Abstract: With fixed dimensionality of choice experiments, previous simulation results shows that D-optimal design with correct priori information generates more accurate valuation. In the absence of prior information, random designs and designs incorporate attribute interactions result in more precise valuation estimates. In this paper, the Monte Carlo results demonstrate that the performances of different design strategy are affected by attribute information loads in choice experiments. Consumer valuation estimates in simulation settings varies with the number of attributes.
    Keywords: Marketing, Research Methods/ Statistical Methods,
    Date: 2009
  8. By: Kees Folmer
    Abstract: This study analyses macro elasticities of the gross yearly wage per employee. From some 90 books, articles and working papers, more than 1000 elasticities have been extracted. The results indicate that the dynamic specification of the wage equation, the choice of explanatory variables and restrictions on estimated coefficients all have their impact on estimated elasticities. From the results, we generate benchmark values for each type of elasticity that may be useful to calibrate policy simulation models.
    Keywords: elasticity of pay, meta analysis
    JEL: C42 J30
    Date: 2009–03
  9. By: Paul de Hek; Frank van Erp
    Abstract: In light of the ageing of the Dutch society, policy measures aim at increasing the participation rate of elderly workers, particularly in the age-group between 55 and 64. This paper develops a stylized numerical simulation model describing consumption, savings and labour supply behaviour over the life cycle to analyze the labour-market implications of such proposals. For example, we simulate a shift in the (normal) retirement age from 65 to 67, the elimination of the Social Security premium exemption after age 65, and a premium on first-tier pension benefits if the commencement date of these benefits is postponed. Each of these reforms affect the economic outcomes via wealth effects, income effects and inter- and intratemporal substitution effects. The stylized model offers a profound theoretical underpinning which helps us to understand these policy effects over the entire life cycle of individuals. However, the numerical outcomes should be taken with some caution as the model ignores insights of behavioural economics (such as ‘framing effects’).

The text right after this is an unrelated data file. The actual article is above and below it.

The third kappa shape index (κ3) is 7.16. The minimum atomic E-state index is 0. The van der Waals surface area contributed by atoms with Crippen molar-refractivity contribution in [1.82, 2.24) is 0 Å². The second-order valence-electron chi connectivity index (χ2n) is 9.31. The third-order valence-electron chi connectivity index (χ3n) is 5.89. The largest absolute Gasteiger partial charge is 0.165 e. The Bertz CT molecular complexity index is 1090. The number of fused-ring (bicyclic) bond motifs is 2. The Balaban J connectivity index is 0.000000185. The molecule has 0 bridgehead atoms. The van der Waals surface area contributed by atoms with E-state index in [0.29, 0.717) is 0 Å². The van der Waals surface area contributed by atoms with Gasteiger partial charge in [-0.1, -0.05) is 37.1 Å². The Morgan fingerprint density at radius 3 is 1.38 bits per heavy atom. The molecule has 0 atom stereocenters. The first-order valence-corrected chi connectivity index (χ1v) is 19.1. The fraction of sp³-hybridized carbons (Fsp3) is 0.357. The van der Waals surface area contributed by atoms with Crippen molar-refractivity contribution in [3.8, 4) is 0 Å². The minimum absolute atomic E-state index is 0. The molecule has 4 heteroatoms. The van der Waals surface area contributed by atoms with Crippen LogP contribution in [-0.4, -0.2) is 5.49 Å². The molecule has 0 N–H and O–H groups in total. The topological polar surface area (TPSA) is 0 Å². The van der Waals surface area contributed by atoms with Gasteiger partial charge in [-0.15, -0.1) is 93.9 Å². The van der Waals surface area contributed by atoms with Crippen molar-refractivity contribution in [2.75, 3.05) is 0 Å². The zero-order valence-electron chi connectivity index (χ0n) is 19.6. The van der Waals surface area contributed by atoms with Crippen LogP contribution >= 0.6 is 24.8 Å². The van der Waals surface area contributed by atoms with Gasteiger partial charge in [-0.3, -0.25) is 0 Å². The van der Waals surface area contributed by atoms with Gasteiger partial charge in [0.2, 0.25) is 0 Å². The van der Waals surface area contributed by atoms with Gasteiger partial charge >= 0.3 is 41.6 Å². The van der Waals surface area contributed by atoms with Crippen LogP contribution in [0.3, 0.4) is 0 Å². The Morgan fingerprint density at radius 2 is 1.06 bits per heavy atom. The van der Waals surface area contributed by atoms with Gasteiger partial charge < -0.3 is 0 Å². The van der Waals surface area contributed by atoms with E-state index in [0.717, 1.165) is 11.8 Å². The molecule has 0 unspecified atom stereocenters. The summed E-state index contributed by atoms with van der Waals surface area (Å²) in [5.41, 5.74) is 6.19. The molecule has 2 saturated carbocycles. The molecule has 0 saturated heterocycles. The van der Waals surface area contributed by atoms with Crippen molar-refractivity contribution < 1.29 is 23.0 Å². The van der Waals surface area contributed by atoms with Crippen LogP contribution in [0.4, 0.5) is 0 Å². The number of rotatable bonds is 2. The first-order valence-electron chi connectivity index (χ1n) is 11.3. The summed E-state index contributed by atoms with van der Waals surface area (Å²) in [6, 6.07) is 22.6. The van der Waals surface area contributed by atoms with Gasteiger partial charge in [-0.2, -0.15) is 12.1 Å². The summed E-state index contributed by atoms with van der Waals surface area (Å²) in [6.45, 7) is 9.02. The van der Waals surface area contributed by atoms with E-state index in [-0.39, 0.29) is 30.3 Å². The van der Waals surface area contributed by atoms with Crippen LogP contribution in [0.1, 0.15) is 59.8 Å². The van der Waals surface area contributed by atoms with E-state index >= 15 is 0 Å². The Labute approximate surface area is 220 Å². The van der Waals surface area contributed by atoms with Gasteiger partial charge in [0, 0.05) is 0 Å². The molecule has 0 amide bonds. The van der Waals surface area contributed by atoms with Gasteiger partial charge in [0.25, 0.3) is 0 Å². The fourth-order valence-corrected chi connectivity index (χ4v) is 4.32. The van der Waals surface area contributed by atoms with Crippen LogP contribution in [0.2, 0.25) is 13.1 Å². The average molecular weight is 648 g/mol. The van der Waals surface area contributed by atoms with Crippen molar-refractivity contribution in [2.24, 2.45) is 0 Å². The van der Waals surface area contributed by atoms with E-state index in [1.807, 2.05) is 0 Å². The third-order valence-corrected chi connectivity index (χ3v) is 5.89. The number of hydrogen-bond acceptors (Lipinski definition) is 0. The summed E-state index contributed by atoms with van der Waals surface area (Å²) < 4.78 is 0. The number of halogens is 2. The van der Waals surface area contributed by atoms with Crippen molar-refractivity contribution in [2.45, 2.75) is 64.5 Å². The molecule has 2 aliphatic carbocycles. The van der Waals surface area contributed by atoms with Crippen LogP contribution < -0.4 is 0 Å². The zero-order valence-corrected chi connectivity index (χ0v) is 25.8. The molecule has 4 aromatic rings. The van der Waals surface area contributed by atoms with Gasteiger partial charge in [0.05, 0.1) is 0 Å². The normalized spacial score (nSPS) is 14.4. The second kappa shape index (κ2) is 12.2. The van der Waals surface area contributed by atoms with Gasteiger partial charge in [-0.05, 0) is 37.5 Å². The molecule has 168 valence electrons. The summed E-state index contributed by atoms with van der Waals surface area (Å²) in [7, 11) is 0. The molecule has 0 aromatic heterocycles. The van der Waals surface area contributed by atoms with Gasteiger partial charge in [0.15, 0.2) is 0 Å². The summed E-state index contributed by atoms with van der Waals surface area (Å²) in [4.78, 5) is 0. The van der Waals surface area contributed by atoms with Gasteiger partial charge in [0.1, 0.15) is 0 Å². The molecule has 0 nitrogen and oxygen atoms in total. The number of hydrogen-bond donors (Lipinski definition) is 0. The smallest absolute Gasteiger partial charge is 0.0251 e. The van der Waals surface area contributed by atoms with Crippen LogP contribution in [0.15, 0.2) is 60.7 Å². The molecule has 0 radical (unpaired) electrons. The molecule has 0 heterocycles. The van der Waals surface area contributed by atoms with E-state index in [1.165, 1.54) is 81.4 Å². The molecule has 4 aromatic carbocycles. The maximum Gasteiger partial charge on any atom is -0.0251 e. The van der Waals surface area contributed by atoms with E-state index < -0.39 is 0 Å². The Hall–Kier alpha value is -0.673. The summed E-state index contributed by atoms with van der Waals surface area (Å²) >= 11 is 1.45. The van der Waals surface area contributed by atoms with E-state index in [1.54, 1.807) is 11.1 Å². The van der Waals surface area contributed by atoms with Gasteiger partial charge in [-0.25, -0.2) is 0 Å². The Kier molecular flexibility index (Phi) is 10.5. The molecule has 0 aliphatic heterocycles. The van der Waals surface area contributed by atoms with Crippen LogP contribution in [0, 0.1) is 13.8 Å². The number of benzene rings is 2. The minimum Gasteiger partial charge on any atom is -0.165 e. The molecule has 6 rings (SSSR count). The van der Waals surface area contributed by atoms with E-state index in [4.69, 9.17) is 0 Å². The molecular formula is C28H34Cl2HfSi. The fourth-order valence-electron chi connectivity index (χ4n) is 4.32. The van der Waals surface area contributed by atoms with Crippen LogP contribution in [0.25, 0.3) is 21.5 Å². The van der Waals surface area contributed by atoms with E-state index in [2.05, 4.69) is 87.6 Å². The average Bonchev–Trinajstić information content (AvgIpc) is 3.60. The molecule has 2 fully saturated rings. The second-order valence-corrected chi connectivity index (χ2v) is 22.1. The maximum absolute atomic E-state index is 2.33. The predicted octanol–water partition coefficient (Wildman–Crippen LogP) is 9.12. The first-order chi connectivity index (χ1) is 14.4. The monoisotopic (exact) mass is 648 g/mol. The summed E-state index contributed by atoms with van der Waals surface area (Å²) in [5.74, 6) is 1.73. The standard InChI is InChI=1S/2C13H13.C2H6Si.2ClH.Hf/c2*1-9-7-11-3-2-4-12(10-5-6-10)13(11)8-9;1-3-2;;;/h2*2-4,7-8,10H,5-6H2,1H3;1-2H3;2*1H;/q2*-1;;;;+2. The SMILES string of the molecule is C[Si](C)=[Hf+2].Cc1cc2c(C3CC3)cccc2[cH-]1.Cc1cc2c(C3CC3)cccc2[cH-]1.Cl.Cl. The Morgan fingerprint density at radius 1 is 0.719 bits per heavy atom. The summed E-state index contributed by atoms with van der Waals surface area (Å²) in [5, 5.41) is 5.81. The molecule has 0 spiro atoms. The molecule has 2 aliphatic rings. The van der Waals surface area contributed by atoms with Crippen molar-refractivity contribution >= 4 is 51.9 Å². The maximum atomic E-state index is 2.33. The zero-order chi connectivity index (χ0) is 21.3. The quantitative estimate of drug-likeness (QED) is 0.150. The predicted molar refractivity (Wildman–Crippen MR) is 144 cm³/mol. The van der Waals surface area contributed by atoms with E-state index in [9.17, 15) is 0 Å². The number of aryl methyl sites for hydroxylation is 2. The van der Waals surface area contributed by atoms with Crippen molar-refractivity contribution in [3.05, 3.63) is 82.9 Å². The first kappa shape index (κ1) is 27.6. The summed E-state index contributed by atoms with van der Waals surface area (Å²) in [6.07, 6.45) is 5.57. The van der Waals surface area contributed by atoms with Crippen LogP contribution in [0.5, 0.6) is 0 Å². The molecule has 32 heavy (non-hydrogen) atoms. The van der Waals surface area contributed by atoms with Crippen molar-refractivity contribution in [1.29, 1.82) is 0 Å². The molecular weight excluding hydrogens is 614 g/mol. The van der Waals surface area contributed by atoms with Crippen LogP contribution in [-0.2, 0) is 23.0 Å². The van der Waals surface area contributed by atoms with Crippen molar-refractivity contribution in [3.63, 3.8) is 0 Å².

Keywords: Life-cycle policies; Lifetime labour supply; Retirement
    JEL: J26 H55 E21 D31 J14 J32